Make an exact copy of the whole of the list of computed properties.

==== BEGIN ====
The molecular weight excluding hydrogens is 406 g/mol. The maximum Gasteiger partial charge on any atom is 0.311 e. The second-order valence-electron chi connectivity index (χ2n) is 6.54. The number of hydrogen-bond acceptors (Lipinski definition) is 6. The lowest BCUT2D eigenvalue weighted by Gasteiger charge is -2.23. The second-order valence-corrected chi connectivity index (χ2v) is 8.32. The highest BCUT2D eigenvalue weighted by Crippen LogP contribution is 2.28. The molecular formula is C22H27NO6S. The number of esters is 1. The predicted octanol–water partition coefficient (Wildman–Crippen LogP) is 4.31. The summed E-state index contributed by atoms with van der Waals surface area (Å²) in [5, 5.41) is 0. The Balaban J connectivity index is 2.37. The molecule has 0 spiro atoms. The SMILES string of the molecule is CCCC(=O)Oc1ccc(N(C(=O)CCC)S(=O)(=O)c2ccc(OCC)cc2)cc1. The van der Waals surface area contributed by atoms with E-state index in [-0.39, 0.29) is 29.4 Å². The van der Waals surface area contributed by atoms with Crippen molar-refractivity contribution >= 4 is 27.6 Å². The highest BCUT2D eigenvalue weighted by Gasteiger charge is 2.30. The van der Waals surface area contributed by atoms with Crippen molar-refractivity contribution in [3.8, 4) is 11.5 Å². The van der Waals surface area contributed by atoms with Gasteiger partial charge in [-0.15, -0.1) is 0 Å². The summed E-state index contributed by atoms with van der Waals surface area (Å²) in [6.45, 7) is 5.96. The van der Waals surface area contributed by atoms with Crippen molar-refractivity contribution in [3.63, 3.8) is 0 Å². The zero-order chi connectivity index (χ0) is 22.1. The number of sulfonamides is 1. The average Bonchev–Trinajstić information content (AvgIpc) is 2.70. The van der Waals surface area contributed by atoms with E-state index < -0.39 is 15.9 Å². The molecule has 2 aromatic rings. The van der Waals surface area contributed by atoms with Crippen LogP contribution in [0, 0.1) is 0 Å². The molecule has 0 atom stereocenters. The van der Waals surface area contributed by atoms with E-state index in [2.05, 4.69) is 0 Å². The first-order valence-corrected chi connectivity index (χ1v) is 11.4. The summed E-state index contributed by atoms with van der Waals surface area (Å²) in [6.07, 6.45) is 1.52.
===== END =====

The molecular weight excluding hydrogens is 406 g/mol. The maximum Gasteiger partial charge on any atom is 0.311 e. The second-order valence-electron chi connectivity index (χ2n) is 6.54. The number of hydrogen-bond acceptors (Lipinski definition) is 6. The lowest BCUT2D eigenvalue weighted by Gasteiger charge is -2.23. The second-order valence-corrected chi connectivity index (χ2v) is 8.32. The highest BCUT2D eigenvalue weighted by Crippen LogP contribution is 2.28. The molecular formula is C22H27NO6S. The number of esters is 1. The predicted octanol–water partition coefficient (Wildman–Crippen LogP) is 4.31. The summed E-state index contributed by atoms with van der Waals surface area (Å²) in [5, 5.41) is 0. The Balaban J connectivity index is 2.37. The molecule has 0 spiro atoms. The SMILES string of the molecule is CCCC(=O)Oc1ccc(N(C(=O)CCC)S(=O)(=O)c2ccc(OCC)cc2)cc1. The van der Waals surface area contributed by atoms with E-state index in [-0.39, 0.29) is 29.4 Å². The van der Waals surface area contributed by atoms with Crippen molar-refractivity contribution >= 4 is 27.6 Å². The highest BCUT2D eigenvalue weighted by Gasteiger charge is 2.30. The van der Waals surface area contributed by atoms with Crippen molar-refractivity contribution in [3.8, 4) is 11.5 Å². The van der Waals surface area contributed by atoms with Gasteiger partial charge in [-0.15, -0.1) is 0 Å². The summed E-state index contributed by atoms with van der Waals surface area (Å²) in [6.45, 7) is 5.96. The van der Waals surface area contributed by atoms with Crippen molar-refractivity contribution in [3.63, 3.8) is 0 Å². The zero-order chi connectivity index (χ0) is 22.1. The number of sulfonamides is 1. The average Bonchev–Trinajstić information content (AvgIpc) is 2.70. The van der Waals surface area contributed by atoms with E-state index < -0.39 is 15.9 Å². The molecule has 2 aromatic rings. The van der Waals surface area contributed by atoms with Crippen LogP contribution in [0, 0.1) is 0 Å². The molecule has 0 atom stereocenters. The van der Waals surface area contributed by atoms with E-state index in [2.05, 4.69) is 0 Å². The first-order valence-corrected chi connectivity index (χ1v) is 11.4. The summed E-state index contributed by atoms with van der Waals surface area (Å²) in [6.07, 6.45) is 1.52.